Ever wonder how I ended up in this dominatrix outfit?
My first piece for the feminist publishing site, 4W, is up: https://4w.pub/sex-pos-memoirs/ I originally wrote it by hand, in a notebook, while staying in Bydgosczc, Poland. It was hard to write, but hopefully not quite as hard to read. At an estimated 18-minute read, it’s like a novel by Internet standards.
As I’m still (mostly) on hiatus from Twitter and Fecebook, I fantasize about having a real-life discussion group to talk about social media. Since I don’t have one, I’ll do what I always do: ask online, which is why I developed a social media dependence to begin with. Please answer as many or as few questions as you like.
- Have you ever changed someone else’s mind on social media? How?
- Have you ever gotten angry at someone on social media? Why?
- Do you have online friendships or relationships with people you’ve never met in real life?
- Has a conflict on social media affected you offline, in “real life”? How?
- Have you lost friendships over things said and done on social media?
- Have you ever been publicly shamed on social media? If so, please describe. If not, why not?
- Have you ever joined in a public shaming of someone else?
- Have you ever witnessed a social media public shaming? Did you say anything? Why or why not?
- Have you ever reported a tweet or post? Why? What happened?
- Have you ever been reported?
- Do you say things on social media you’re afraid to say in real life?
- Do you say things in real life you’re afraid to say on social media?
- Have you ever lied on social media? Why?
- Do you “like” things you don’t actually like, and refrain from “liking” things you do like? Why?
- Do you use social media for political activism? How?
- How would you stay in touch with your friends without social media?
- If your friends all jumped off a cliff on social media, would you do it too? (Answer: yes.)
Update: my answers are in the fifth comment below.
Some of the most maladaptive social behaviors I see seem to indicate deep human longings for religion and/or magic. Here’s something I wrote about religion in December. It’s weird. You don’t have to agree.
Religion is like a fungus: seemingly toxic, but an essential part of an ecosystem we don’t understand.
Culture is alive. Just as physical living organisms are interconnected in complex ways, so are cultural organisms.
Our usual approach to Life is to think of organisms as discrete individuals. The plant is one thing, the soil is another, the insects another, and the fungus is some pathogen or pest. The animal is an individual, whose life processes are carried out by its individual organs. A human is one thing, culture is another; an intestine is one thing, gut flora are another.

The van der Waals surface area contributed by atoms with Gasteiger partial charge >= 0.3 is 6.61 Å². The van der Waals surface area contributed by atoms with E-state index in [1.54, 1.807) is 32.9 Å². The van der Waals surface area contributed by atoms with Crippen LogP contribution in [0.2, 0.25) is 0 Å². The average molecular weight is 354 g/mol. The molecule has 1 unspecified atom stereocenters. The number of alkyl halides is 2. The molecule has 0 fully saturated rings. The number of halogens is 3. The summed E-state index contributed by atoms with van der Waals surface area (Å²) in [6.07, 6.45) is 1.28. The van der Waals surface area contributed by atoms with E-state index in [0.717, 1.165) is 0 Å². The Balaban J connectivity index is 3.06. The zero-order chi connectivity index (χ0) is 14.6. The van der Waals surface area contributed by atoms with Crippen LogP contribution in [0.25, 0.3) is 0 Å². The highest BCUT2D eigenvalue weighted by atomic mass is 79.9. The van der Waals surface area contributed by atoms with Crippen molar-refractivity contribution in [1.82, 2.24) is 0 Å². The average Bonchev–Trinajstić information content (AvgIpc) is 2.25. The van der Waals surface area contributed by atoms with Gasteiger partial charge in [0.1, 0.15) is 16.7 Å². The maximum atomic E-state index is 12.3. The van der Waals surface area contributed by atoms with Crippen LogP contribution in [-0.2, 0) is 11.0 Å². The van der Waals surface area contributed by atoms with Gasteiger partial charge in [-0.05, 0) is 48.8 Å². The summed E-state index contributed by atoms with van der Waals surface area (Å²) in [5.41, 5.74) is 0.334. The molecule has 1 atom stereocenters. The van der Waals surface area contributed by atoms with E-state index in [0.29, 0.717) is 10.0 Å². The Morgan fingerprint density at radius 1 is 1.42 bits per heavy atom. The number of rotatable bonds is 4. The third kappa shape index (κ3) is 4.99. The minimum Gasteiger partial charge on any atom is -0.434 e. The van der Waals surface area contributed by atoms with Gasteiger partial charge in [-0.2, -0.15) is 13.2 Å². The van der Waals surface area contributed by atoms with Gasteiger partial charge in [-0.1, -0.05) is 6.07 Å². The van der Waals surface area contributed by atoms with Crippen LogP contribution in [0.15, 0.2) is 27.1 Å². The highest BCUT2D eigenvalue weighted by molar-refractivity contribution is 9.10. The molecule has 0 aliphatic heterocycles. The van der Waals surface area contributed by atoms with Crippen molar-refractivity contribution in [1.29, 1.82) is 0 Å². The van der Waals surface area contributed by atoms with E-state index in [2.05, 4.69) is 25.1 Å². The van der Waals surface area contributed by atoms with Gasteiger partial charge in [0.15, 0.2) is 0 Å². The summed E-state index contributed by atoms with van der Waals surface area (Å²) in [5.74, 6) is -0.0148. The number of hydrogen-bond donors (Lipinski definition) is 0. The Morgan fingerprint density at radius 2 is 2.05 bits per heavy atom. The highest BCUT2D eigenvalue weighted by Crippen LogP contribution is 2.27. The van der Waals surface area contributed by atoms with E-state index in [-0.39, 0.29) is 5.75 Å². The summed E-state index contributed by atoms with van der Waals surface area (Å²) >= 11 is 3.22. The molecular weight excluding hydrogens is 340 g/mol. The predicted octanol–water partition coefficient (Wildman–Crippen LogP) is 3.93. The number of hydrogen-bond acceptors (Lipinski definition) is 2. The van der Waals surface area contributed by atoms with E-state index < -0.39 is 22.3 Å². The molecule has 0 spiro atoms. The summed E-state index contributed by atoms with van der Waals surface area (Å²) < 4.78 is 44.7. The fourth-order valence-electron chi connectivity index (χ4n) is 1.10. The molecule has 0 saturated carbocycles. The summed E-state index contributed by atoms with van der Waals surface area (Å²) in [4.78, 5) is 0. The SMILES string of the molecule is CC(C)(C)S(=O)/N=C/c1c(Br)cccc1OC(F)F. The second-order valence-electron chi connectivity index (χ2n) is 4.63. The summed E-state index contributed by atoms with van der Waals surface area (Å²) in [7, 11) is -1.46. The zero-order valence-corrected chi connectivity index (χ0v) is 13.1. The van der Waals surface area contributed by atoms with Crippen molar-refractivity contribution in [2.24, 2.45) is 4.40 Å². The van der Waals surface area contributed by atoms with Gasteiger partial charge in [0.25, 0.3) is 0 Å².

Only recently have we acknowledged that animal digestion relies on bacteria. Without internal bacteria, animals cannot live. That bacteria is communicated through a complex living environment we remain mostly stupid about.
Religion is like a fungus. Consider Penicillium: a mold that spoils bread. No one wants moldy bread. If our bread is moldy, we curse the mold, and perhaps dream of a world in which mold is eliminated.
Suppose we succeed in wiping out the nasty bread mold. Do we end up with clean, pure bread? No, we open the door to far more toxic organisms.
I am highly critical of established religions. Terrible things are done in their names. They do seem toxic.
But a human mind without religion does not become some pure, rational ideal. The human mind never was and never will be pure or discrete. The human mind exists in a cultural ecosystem we do not fully (or even begin to) understand.
Because cultural ecosystems are barely acknowledged, let alone studied, there aren’t well-developed ways to talk about them. I use the metaphor of soil: human minds are the soil in which culture lives. Culture itself may be “airborne,” like spores. A human mind with permeable ears and eyes will be colonized by music, images, language, gestures, sounds, patterns, and much more we can’t even name. Trying to stop culture from entering a mind by enclosing it just makes the system unhealthy – like wrapping food in plastic. It works for a short time, but eventually traps colonies of microbes, and not the ones you want.
Better to keep the mind nicely aired out, with an open flow of culture around it, so it can stay healthy.
Established religions may protect minds against even more toxic cultural organisms, just as Penicillium makes bread inhospitable for pathological bacteria. For all its faults, Abrahamism may protect minds from even worse ideologies.
Atheism has become very popular in the West over the last few decades. I’m all for it. Except…it has coincided with the rise of some pretty toxic new religions. Foremost is genderism, the belief in an unprovable, indefinable gendered essence (soul) that can be born in the wrong body. Genderism is remarkably popular among professed atheists. Danielle Muscato is a prime example.
This is anecdotal, and I am only one data point, BUT: I’ve noticed that the most toxic, extreme genderists tend to identify as atheists, while many of the most benign and rational genderists I’ve encountered practice a traditional religion (Christianity). They may not even be genderists per se, but they are transsexuals. I speculate their established religion protects them from the worst cultural toxins – misogny, dishonesty, entitlement, violence – attendant to gender extremism.
For all my criticism of religion, I conclude that humans may need it. Killing off religion may be like killing off “pests”: seemingly beneficial in the short term, but having complex effects on the larger ecosystem that can be catastrophic. Healthy soil needs – largely is – fungi and bacteria. Healthy minds – the soil of culture – may require similarly unsympathetic cultural organisms. Like physical Life on Earth, most mental life is “below ground,” and staggeringly complex. The writhing colonies of organisms that live in dark places may disgust us, but our life and health depend on them.